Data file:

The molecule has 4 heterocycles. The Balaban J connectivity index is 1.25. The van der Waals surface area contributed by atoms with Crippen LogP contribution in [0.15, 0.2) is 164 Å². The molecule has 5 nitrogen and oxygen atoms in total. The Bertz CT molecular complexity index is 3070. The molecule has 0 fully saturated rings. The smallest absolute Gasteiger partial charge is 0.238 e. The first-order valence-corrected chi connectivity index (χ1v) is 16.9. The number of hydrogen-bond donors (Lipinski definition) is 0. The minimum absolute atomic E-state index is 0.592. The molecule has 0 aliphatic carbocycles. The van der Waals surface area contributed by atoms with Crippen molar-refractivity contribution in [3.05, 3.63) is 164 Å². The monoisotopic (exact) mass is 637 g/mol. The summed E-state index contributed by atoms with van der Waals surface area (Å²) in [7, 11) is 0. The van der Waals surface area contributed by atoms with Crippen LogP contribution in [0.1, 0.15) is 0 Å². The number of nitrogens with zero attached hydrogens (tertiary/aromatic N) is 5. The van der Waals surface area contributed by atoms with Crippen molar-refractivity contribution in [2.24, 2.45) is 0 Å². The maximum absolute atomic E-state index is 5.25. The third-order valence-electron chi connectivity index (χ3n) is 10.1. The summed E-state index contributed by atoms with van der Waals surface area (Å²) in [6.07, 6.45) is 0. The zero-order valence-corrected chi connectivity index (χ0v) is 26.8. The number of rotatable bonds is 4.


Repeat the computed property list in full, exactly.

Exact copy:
The molecule has 4 heterocycles. The Balaban J connectivity index is 1.25. The van der Waals surface area contributed by atoms with Crippen LogP contribution in [0.15, 0.2) is 164 Å². The molecule has 5 nitrogen and oxygen atoms in total. The Bertz CT molecular complexity index is 3070. The molecule has 0 fully saturated rings. The smallest absolute Gasteiger partial charge is 0.238 e. The first-order valence-corrected chi connectivity index (χ1v) is 16.9. The number of hydrogen-bond donors (Lipinski definition) is 0. The minimum absolute atomic E-state index is 0.592. The molecule has 0 aliphatic carbocycles. The van der Waals surface area contributed by atoms with Crippen molar-refractivity contribution in [3.05, 3.63) is 164 Å². The monoisotopic (exact) mass is 637 g/mol. The summed E-state index contributed by atoms with van der Waals surface area (Å²) in [7, 11) is 0. The van der Waals surface area contributed by atoms with Crippen LogP contribution in [0.1, 0.15) is 0 Å². The number of nitrogens with zero attached hydrogens (tertiary/aromatic N) is 5. The van der Waals surface area contributed by atoms with Crippen molar-refractivity contribution in [2.24, 2.45) is 0 Å². The maximum absolute atomic E-state index is 5.25. The third-order valence-electron chi connectivity index (χ3n) is 10.1. The summed E-state index contributed by atoms with van der Waals surface area (Å²) in [6.07, 6.45) is 0. The zero-order valence-corrected chi connectivity index (χ0v) is 26.8. The number of rotatable bonds is 4.